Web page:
Planctoteuthis oligobessaRichard E. Young and Clyde F. E. Roper
Planctoteuthis oligobessa is a small species (maximum size = 76 mm ML). It can be separated from subadults of other members of the genus by the small fins and few suckers on arms IV. Little is known of its biology.
DiagnosisA Planctoteuthis with ...
- 2-4 suckers on each arm IV.
- 2-4 suckers on each arm IV.
- Arm lengths: Arms I: 32-39% of ML (subadults); arms I: 24-25% of ML (adults); arms III: 47-61% of ML (subadults). arms IV: 121-135% of ML (subadults); arms II-IV 29-39% of ML (adults).
- Large arm suckers with 25-35 small, narrow, blunt teeth on distal 3/4 of ring.
- Clubs bilaterally symmetrical in shape.
- Club length 12-18% of ML.
- Suckers without teeth on inner ring.
- Clubs without keels.
- Locking apparatus with slender antitragus consisting of a single lobe.
- Length 23-33% of ML.
Paratype Paratype Holotype Sex -- -- Female Mantle length 34 34 76 Mantle width 11 11 28 Fin length 7 8 14 Fin width 12 -- -- Length, arm I 12 11 19 Length, arm II 15 15 27 Length, arm III 18 16 29 Length, arm IV 46 41 30 Club length* 6 4 -- Arm IV sucker count (left / right) 3 / -- 3 / 2 2 / 3
Individuals taken in trawls invariably show a broken gladius at the posterior end of the fin. The existence of a long and decorative tail was not known until this ROV photograph taken by the Monterey Bay Aquarium Research Institute was obtained at 32° 52.29 N, 131° 17.49 W. The ventrally bulging eyes identify it as Planctoteuthis and the locality strongly suggests that it is P. oligobessa. The function of the tail is unknown although Vecchione et al. (1992) noted that the tail of Chiroteuthis (see Chiroteuthidae page) causes the young squid to resemble certain siphonophores suggesting protective mimicry.
This species was originally described as Valbyteuthis oligobessa. ValbyteuthisPlanctoteuthis (Young, 1991).is now placed in the synonomy of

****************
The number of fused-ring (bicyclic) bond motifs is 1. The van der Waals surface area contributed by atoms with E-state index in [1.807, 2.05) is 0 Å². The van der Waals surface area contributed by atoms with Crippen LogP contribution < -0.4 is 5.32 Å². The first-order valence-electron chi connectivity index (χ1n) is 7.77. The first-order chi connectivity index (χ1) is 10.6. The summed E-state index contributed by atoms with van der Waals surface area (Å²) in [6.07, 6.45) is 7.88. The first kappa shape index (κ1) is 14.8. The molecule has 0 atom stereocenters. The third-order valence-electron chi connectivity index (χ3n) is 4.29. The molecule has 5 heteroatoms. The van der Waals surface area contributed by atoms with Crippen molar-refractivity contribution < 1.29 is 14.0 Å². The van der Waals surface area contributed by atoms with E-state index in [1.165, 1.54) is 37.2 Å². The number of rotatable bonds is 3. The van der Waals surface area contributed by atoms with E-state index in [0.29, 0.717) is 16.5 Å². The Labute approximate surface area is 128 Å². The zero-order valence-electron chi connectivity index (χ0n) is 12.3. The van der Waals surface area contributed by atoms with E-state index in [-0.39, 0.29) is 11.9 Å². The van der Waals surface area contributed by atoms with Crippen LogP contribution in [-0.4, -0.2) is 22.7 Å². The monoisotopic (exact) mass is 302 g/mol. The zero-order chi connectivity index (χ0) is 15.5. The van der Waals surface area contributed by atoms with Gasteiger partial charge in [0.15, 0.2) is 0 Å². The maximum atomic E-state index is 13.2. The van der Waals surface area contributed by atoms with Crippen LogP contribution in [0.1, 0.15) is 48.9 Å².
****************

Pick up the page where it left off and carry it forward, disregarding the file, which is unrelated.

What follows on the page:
The holotype is a gravid, mated female with mature ovarian eggs of 1.5 mm in diameter. Spermatangia were found within the ovary. Fertilization, apparently, is internal.
The vertical distribution of P. oligobessa off southern California extends from 700 - 1200m (the maximum depth of the trawling program). The highest capture rate occurred in the 1100-1200 m zone and this species was one of the deepest living cephalopods taken in this program (Roper and Young, 1975). There is no difference between daytime and nighttime distributions.
P. oligobessa has been described only from the waters off southern California and northern Baja California; Nesis (1982/87) indicates that the distribution extends to Indonesian waters.
Nesis, K. N. 1982/87. Abridged key to the cephalopod mollusks of the world's ocean. 385+ii pp. Light and Food Industry Publishing House, Moscow. (In Russian.). Translated into English by B. S. Levitov, ed. by L. A. Burgess (1987), Cephalopods of the world. T. F. H. Publications, Neptune City, NJ, 351pp.
Roper, C. F. E. and R. E. Young. 1975. Vertical distribution of pelagic cephalopods. Smithsonian Contributions to Zoology, 209: 1-51.
Vecchione, M., B. H. Robison, and C. F.E. Roper. 1992. A tale of two species: tail morphology in paralarval Chiroteuthis (Cephalopoda: Chiroteuthidae). Proceeding of the Biological Society of Washington 105(4): 683-692.
Young, R. E. 1972. The systematics and areal distribution of pelagic cephalopods from the seas off southern California. Smithson. Contr. Zool., No. 97: 159pp.
Young, R. E. (1991). Chiroteuthid and related paralarvae from Hawaiian waters. Bull. Mar. Sci., 49: 162-185.
Richard E. Young
Dept of Oceanography
University of Hawaii
Honolulu, Hawaii 96822
Page copyright © 1999 Richard E. Young and
Citing this page:
Young, Richard E. and Roper, Clyde F. E. 1999. Planctoteuthis oligobessa http://tolweb.org/Planctoteuthis_oligobessa/19496/1999.01.01 in The Tree of Life Web Project, http://tolweb.org/. Version 01 January 1999 (under construction).